Now here’s From’s account of that episode: “Shriver sent me to Sunflower County to investigate a dispute between two Head Start programs, one run with federal funding by the white powers of the county—the Eastland forces—the other run on a volunteer basis by civil rights activists…. Ostensibly fighting over control of the funded Head Start program, in reality the two groups were fighting for an important prize in the political balance of power in the county.” The political balance of power in the county—sort of like Nelson Mandela and Hendrik Verwoerd were fighting over the political balance of power in South Africa. “As long as Eastland forces administered antipoverty program funds, the civil rights activists, a major threat to the established political leadership of the county, remained in check.” And so, From relates, “I recommended to Shriver that OEO try to bring Hamer’s group into the county program with the responsibility of running a number of Head Start centers. Eventually, the two sides reached an uneasy agreement. As a result, all poor children in the county were able to benefit from the higher quality, federally funded Head Start.”

From makes it sound here as though he was an ally of the civil rights forces, when he was actually maneuvering to sell them out. The one time I interviewed him, From volunteered an even more effulgent (and slippery) account of the dispute in Sunflower County. He praised Eastland’s skill in co-opting the integrationists by planting “his closest political people” to control the Sunflower County Head Start board. The education of the county’s black preschoolers had been placed in the hands of the same racist economic elites who had kept them in poverty in the first place. From’s transformation of this unpromising material into a warm parable of reconciliation and progress is a master class in shameless audacity.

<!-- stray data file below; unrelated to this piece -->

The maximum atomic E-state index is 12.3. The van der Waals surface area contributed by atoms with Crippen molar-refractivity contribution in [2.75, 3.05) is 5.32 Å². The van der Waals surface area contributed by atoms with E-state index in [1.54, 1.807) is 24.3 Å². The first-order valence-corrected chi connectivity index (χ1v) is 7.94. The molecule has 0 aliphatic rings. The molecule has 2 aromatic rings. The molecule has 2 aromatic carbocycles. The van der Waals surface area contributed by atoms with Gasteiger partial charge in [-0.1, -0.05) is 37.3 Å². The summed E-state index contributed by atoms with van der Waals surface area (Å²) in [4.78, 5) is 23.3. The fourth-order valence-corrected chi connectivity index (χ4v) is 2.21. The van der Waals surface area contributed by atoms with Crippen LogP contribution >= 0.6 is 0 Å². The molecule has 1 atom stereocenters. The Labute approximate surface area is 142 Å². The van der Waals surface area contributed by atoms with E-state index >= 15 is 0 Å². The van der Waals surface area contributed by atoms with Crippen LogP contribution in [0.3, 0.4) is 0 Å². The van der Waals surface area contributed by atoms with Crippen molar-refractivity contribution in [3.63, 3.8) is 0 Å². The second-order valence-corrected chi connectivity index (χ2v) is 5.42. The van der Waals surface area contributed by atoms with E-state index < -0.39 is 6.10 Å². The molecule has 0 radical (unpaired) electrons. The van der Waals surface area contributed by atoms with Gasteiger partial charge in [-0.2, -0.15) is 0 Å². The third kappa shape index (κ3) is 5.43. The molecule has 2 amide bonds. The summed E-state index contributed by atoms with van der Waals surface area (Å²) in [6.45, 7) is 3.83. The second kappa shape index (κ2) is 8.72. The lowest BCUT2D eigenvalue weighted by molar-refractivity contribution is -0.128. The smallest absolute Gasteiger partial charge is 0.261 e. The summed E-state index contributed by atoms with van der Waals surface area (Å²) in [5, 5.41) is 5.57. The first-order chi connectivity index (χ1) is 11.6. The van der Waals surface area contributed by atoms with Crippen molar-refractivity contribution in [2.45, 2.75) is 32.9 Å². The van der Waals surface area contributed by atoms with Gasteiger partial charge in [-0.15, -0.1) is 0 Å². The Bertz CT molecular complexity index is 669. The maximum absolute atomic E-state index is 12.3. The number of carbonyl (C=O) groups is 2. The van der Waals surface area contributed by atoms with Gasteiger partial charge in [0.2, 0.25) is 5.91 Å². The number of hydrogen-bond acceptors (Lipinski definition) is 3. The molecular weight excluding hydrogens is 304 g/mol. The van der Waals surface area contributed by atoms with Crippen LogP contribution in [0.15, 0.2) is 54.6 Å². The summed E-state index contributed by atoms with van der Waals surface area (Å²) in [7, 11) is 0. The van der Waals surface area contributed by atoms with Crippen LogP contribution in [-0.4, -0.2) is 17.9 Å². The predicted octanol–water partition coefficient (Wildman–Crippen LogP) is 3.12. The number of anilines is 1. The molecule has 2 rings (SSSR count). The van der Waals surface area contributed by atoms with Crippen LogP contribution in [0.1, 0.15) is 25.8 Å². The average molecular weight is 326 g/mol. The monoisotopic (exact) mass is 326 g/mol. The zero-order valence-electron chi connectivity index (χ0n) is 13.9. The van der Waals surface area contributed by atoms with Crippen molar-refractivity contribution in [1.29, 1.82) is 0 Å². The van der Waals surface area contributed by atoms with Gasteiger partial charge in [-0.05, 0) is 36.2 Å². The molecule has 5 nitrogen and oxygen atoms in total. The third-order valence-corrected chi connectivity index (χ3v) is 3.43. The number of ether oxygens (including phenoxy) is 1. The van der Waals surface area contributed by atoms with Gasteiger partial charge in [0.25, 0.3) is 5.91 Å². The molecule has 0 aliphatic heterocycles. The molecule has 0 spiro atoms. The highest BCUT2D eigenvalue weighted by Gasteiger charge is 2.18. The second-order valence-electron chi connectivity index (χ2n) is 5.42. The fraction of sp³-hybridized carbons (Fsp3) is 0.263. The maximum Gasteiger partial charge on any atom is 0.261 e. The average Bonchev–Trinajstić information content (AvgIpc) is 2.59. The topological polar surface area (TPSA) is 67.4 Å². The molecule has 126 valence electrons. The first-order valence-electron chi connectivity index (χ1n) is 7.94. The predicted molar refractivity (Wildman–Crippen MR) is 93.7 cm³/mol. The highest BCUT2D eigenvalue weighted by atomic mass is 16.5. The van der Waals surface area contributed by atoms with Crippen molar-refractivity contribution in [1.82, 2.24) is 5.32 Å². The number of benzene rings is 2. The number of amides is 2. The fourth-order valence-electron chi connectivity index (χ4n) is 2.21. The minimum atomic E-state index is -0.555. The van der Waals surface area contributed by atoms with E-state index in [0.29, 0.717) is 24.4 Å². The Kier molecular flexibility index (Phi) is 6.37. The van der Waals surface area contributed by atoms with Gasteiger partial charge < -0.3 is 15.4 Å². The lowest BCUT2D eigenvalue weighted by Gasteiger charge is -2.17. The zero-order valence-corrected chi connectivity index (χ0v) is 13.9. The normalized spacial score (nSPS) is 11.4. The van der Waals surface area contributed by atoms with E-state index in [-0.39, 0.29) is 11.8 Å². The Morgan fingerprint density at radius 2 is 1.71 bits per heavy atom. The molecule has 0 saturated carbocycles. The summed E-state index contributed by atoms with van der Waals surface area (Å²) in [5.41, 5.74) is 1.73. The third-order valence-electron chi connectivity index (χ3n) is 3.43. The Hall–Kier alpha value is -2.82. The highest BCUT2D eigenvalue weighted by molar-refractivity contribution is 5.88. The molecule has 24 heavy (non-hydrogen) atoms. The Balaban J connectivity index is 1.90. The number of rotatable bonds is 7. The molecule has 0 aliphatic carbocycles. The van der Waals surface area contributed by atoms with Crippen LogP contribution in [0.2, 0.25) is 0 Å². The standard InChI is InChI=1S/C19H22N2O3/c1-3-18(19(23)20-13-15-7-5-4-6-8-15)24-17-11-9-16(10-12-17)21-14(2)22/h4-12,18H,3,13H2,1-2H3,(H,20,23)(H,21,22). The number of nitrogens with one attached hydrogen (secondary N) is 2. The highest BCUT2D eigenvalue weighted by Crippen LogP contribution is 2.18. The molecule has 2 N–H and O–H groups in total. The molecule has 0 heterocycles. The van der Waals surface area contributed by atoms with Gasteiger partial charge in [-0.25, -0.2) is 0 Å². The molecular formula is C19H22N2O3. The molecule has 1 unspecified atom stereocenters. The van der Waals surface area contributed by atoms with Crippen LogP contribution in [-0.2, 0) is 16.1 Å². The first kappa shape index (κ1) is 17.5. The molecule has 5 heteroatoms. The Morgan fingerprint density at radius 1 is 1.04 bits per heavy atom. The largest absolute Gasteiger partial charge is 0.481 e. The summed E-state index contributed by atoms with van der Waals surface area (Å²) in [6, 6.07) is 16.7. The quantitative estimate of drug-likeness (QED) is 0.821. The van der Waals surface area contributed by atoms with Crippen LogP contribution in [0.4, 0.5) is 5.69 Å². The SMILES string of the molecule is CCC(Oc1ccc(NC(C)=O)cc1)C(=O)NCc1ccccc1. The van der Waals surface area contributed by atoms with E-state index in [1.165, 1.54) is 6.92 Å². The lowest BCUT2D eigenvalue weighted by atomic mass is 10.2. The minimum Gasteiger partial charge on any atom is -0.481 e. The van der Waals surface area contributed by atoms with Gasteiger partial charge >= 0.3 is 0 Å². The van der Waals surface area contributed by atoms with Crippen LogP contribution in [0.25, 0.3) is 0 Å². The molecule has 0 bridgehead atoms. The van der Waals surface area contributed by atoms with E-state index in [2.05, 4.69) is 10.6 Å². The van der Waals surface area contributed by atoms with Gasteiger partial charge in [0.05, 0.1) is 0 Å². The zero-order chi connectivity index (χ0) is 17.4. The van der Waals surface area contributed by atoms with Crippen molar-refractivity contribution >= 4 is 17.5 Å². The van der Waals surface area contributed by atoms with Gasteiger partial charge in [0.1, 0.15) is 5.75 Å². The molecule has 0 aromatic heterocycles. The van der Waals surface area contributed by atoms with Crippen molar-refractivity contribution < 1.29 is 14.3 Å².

* * *

In the 1970s, From moved on to a job with the Senate Subcommittee on Intergovernmental Relations under Senator Edmund Muskie. He characterizes Muskie as a lone truth-teller who “sowed the first intellectual seeds of the New Democrat movement.” Ground zero, in his telling, was a dinner of the New York Liberal Party in 1975, when Muskie proclaimed, “Our challenge this decade is to restore the faith of Americans in the basic competence and purposes of government.” (Muskie also asked, in a line the memoirist deploys as his epigraph: “What’s so damned liberal about wasting money?”) Ronald Reagan used to like to say that “the trouble with our liberal friends is not that they are ignorant, but that they know so much that isn’t so.” Let’s repurpose Reagan; it will spare the reviewer the incivility of accusing From of being either stupid or a liar. The notion that Democrats never thought to concern themselves with the basic competence of government before Al From started working for Ed Muskie is starkly absurd. John F. Kennedy was set to boast of his success at cutting government payrolls in the speech he never gave on November 22, 1963, at the Dallas Trade Mart. By 1975, such statements had become just about the hippest thing a Democrat could say.

There was Senator William Proxmire of Wisconsin, chair of the Joint Economic Committee and a former investment banker, who spoke of his fondness toward the founders of neoclassical economics in a 1972 profile in The New Republic, and who later singled out sixteen federal agencies that he wanted to eliminate, including the Interstate Commerce Commission (which “reduced competition” and protected “inefficient producers”). There were the “Watergate babies” swept into office in 1974 following Nixon’s resignation, many representing traditionally Republican suburbs. Their spiritual leader, Gary Hart, flayed “Eleanor Roosevelt Democrats” who “clung to the Roosevelt model long after it had ceased to relate to reality.” There was Michael Dukakis, who entered the Massachusetts State House in 1975 by running to the right of his Republican opponent and making a “lead-pipe guarantee” of no new taxes while also promising to evaluate programs “with the bottom line in mind—how much is it going to cost and can we get by without it?” United Press International reported that Dukakis was basically pledging to run the state “like a bank.” Ignoring this history serves From’s narrative purpose: that before the DLC, it was only Bolsheviks in the Democratic Party.